Bounds on the Number of Measurements for Reliable Compressive Classification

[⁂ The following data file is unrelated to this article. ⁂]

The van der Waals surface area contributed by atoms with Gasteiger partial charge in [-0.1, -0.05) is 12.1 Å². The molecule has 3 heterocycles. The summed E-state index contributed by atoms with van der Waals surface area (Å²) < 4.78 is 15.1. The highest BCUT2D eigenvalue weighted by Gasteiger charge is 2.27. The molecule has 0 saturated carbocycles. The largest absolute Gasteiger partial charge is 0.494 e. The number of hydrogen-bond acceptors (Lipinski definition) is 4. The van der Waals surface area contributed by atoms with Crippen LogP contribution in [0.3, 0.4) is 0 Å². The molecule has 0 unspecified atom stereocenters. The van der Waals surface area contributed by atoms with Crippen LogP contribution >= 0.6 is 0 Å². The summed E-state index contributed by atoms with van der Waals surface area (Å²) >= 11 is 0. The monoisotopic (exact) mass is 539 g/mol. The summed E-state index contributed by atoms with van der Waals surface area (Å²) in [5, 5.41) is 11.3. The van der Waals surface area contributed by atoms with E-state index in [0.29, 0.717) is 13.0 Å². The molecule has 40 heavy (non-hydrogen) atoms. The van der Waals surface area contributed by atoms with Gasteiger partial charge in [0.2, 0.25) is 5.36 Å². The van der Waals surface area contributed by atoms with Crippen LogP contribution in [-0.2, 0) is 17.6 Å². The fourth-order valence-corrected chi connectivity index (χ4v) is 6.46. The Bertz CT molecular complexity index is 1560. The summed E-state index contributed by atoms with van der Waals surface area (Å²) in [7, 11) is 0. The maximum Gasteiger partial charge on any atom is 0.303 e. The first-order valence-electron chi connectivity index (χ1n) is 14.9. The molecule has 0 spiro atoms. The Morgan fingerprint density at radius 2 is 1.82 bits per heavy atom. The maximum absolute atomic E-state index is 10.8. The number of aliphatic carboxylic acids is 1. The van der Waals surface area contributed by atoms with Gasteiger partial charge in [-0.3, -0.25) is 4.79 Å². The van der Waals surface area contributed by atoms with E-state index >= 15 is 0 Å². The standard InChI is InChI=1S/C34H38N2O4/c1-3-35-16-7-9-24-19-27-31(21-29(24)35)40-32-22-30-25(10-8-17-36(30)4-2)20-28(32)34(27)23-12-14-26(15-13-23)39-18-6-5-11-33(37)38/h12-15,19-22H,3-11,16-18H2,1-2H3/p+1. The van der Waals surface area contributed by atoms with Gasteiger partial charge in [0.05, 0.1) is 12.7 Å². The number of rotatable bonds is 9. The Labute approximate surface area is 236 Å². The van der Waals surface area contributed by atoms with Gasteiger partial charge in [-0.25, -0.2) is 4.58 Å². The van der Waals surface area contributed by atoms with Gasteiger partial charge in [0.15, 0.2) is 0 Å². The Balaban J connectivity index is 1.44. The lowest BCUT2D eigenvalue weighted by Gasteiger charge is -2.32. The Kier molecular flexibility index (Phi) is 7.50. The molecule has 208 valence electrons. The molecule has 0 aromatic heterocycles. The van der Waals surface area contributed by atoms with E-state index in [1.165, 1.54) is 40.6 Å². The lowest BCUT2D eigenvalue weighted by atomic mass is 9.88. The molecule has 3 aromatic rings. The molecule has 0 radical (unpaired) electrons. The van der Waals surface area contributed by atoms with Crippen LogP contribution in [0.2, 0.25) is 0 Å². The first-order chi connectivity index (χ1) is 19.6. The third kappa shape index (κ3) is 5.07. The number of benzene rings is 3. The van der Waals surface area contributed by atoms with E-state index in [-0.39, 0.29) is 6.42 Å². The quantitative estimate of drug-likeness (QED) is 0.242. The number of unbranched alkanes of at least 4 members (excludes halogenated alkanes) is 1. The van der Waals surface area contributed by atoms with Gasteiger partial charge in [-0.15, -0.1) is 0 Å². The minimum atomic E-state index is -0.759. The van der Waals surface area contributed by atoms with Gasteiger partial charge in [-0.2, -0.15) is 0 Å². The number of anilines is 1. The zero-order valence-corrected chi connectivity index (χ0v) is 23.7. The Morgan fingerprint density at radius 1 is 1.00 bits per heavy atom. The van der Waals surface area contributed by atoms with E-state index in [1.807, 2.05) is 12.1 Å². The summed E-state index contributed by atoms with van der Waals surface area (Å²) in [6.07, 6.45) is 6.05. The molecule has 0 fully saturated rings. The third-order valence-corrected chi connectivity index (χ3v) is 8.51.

This paper studies the classification of high-dimensional Gaussian signals from low-dimensional noisy, linear measurements. In particular, it provides upper bounds (sufficient conditions) on the number of measurements required to drive the probability of misclassification to zero in the low-noise regime, both for random measurements and designed ones. Such bounds reveal two important operational regimes that are a function of the characteristics of the source: 1) when the number of classes is less than or equal to the dimension of the space spanned by signals in each class, reliable classification is possible in the low-noise regime by using a one-vs-all measurement design; 2) when the dimension of the spaces spanned by signals in each class is lower than the number of classes, reliable classification is guaranteed in the low-noise regime by using a simple random measurement design. Simulation results both with synthetic and real data show that our analysis is sharp, in the sense that it is able to gauge the number of measurements required to drive the misclassification probability to zero in the low-noise regime.